Calvin Tucker, writing for The Guardian, decided to do a bit of background checking on an outfit called “Transparency International,” one of a plethora of innocent-sounding non-governmental organizations that love to talk about “civil society” and “the international community.”
Check it out:
The credibility of Transparency International, a global “non-partisan” organisation which “promotes transparency in elections, in public administration, in procurement and in business”, is on the line. Their latest report on Venezuela, which was produced after months of research, is factually inaccurate in almost every respect. TI say that they “stand by their report” and stand by the person who compiled the data, an anti-Chávez activist who backed the 2002 military coup against democracy.
The full report, dated April 28 2008 and titled Promoting Revenue Transparency examined the published accounts of oil companies in 42 different countries, and ranked them according to whether they were of high, medium or low transparency. Venezuela’s state-owned oil firm PDVSA was given the lowest possible ranking. Transparency International say that “comprehensive corporate reporting diminishes the opportunities for corrupt officials to extort funds”.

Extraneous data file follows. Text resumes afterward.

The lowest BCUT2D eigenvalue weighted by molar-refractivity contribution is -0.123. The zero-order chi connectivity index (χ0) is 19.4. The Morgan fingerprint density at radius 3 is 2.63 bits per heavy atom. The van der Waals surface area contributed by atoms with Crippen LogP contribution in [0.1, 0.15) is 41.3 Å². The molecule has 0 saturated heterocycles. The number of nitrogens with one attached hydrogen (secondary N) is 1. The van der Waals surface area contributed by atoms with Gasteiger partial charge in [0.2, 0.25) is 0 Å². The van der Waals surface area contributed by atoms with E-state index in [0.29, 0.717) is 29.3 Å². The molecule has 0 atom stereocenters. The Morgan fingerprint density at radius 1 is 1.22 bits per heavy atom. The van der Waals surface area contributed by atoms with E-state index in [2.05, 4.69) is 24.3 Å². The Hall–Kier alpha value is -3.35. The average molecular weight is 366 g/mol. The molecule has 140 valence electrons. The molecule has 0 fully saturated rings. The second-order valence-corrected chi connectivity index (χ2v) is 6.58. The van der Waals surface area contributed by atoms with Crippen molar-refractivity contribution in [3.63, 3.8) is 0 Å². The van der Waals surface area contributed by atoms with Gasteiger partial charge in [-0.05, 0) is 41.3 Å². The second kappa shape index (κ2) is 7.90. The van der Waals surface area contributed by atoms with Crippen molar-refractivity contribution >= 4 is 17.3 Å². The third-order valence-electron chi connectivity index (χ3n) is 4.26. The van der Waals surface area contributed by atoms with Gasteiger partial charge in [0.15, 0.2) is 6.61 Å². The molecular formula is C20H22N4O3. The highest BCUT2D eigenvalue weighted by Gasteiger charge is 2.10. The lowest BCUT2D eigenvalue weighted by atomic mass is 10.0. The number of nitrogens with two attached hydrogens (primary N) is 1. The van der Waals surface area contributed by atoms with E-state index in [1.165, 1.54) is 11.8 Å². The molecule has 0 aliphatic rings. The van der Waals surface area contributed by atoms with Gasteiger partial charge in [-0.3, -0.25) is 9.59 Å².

PDVSA was directly accused of failing to disclose basic financial information such as their revenues and how much royalties they paid, and of not producing properly audited accounts. The international corporate media considers TI to be a reliable source, despite the fact that almost all their funding comes from western governments and big business. The British government is one of the major donors, contributing…